Times table – arise centurion

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Times table – arise centurion

4 Nov ’18 Teaching 1

M names is Kristian and I am overly interested by time tables?

I first taught Year 8 Maths to a low attaining set (5), as an experienced teacher (18 years) but novice Maths teacher with just two terms notice. I found it a fascinating experience. A few weeks into my first term, I watched the Maths world chiefs at loggerheads, debating the importance of times table automaticity vs maths times table testing anxiety.

It is not terrible to remember maths facts; what is terrible is sending kids away to memorise them and giving them tests on them which will set up this maths anxiety. Jo Boaler

It has been a little quieter on the Maths-tern front recently. I am still fascinated by times tables now.

There is no point in me writing a post on how to teach times tables, there are hat fulls of posts the topic and I have very little credibility. Hat fulls on facts and fluency, hat fulls on the importance of both fluency and knowing. And these hats are not even different colours. For what it is worth he is my synopsis – automaticity without flexibility, efficiency and accuracy is a empty win.

I learnt from, and with, the students in my Year 8 class. We even debated, the debate. Here is what they taught me as I was attempting to teach them fractions, decimals and percentages.

Lessons learnt

It is genuinely more acceptable to admit that “I am no good at times tables,” than it is to say “I am no good at reading.”

For some students, particularly those low on Maths confidence, or academic confidence, or both, learning anything feel like a tall hurdle to overcome. Learning requires focused effort and practice. Therefore, one would suggest you contextualise any advice on learning times tables.

Knowing that some times tables operations are harder than others is worth knowing. Success is a motivator. I told them the story of what happened after the 4 minute mile barrier was beaten.

Experienced Maths colleagues also shared what had worked for them and a few neat Maths tricks. I needed all the help I could get.

Can 10001 be divided by 3?

Nope.

Can 20001 be divided by 3.

Sure can.

Times tables calculations were rarely/never side stepped or excused. Times tables were an every task, a great settler task – it is / can be independent, focused, self marked, regardless of the differentiation (or not) the task can be set by time, eg 5 mins so that everyone finishes as the same time. Times tables offer some great competition opportunities.

Maths Centurion – 100 calculations in 60 seconds. That is two Number Starter grids. The spreadsheet auto-creates the grids and there are a handful of settings. For now, I will just highlight that the easy, medium, hard setting takes care of the expectation difficulty of the times tables included in worksheet.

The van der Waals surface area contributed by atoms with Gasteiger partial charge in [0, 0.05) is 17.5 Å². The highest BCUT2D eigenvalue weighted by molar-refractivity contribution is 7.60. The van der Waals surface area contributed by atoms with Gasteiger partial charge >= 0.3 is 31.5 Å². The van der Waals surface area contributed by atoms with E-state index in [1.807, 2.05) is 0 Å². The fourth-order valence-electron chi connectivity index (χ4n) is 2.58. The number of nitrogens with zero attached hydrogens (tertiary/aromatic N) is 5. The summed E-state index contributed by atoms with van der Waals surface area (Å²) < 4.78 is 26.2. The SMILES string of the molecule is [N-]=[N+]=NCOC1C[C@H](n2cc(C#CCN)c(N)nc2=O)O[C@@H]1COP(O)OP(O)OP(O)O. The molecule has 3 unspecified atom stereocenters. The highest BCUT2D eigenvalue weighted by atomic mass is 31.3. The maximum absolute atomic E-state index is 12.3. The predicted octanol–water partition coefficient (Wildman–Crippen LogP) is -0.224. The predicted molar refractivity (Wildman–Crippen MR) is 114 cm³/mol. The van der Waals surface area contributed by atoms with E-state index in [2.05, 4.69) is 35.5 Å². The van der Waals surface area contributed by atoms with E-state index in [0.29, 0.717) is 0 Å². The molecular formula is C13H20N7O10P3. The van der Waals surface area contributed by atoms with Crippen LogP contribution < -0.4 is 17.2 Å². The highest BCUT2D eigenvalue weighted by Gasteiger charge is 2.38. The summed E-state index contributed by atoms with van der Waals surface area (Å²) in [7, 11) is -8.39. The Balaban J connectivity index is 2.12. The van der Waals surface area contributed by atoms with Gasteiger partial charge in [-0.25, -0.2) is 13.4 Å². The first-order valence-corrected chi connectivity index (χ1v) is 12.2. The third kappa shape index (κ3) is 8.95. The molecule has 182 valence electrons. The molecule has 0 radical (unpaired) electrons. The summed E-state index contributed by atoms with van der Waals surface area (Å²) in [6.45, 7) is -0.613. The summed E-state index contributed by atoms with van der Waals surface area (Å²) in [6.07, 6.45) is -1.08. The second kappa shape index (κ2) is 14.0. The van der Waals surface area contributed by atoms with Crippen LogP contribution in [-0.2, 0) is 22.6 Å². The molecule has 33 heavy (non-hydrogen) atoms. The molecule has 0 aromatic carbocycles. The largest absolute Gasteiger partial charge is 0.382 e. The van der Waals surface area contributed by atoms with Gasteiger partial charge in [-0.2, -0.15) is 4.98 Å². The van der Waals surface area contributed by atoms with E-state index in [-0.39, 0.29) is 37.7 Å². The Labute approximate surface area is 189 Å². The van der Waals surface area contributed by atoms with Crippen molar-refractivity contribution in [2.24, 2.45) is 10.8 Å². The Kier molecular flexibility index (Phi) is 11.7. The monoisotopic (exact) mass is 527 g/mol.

100 calculations sets a tough marker and student calculation speed really sharpens (if not accuracy or understanding). Previously, we moved most of the Year 8 students over the 100 line (1-12 random calculations, times table list).

Second bite at the times table apple

Together with our Maths team here at Hindhead Campus, we have had a second bite at the times table apple. (I am hoping my colleague will add his reflections to this post).

At Hindhead Campus, we wanted a more flexible response to times tables fluency. Using the Number Starter tool, we created a differentiate worksheet with three inherent levels. The challenge here is to complete each subsequent level of challenge (post card images available), approximately 100 calculations in 100 seconds. Then complete the entire worksheet in under 5 minutes (double centurion). Differentiation by entry point. We found 10 worksheets was sufficient to rotate.

  • Challenge sheets are created with an Number Starters Excel worksheet (available).
  • Each worksheet offers 3 levels of challenge.
  • Each challenge offers 50 calculations (give or take). boxes are needed to be a Centurion. Success is relatively swift to start with.
  • A completed worksheet 200 calculations – or “Double Centurion.”

Relatively quickly, news of the challenge spread. Years 9, 10 and 11 got involved with students setting times for the completed worksheet. Sub 2 minutes became the benchmark, that is, 200 calculations in under 100 seconds.

All the resources you need, and more, here.

 

 

One Response

  1. John Irvine says:

    I can’t recommend these highly enough. I worked with Kristian to make these part of our daily Maths routine (across Y7-Y11). The students whilst initially resistant “we know tables, we did them in primary school” quickly realised they didn’t, the older students were piqued that the younger students were scoring higher / completing the grids faster, progress was clear to the students (more calculations completed each week) and the benefits in terms of confidence and base numeracy were evident (multiples, factors, finding the common denominator).

    They are accessible at different levels (we created bigger print versions for SEN students), enjoyable and quickly get the class focussed and ready to learn as a starter. When you have students (and parents) asking for copies to practice on at home you know that you are onto a winner.

    Give them a go.

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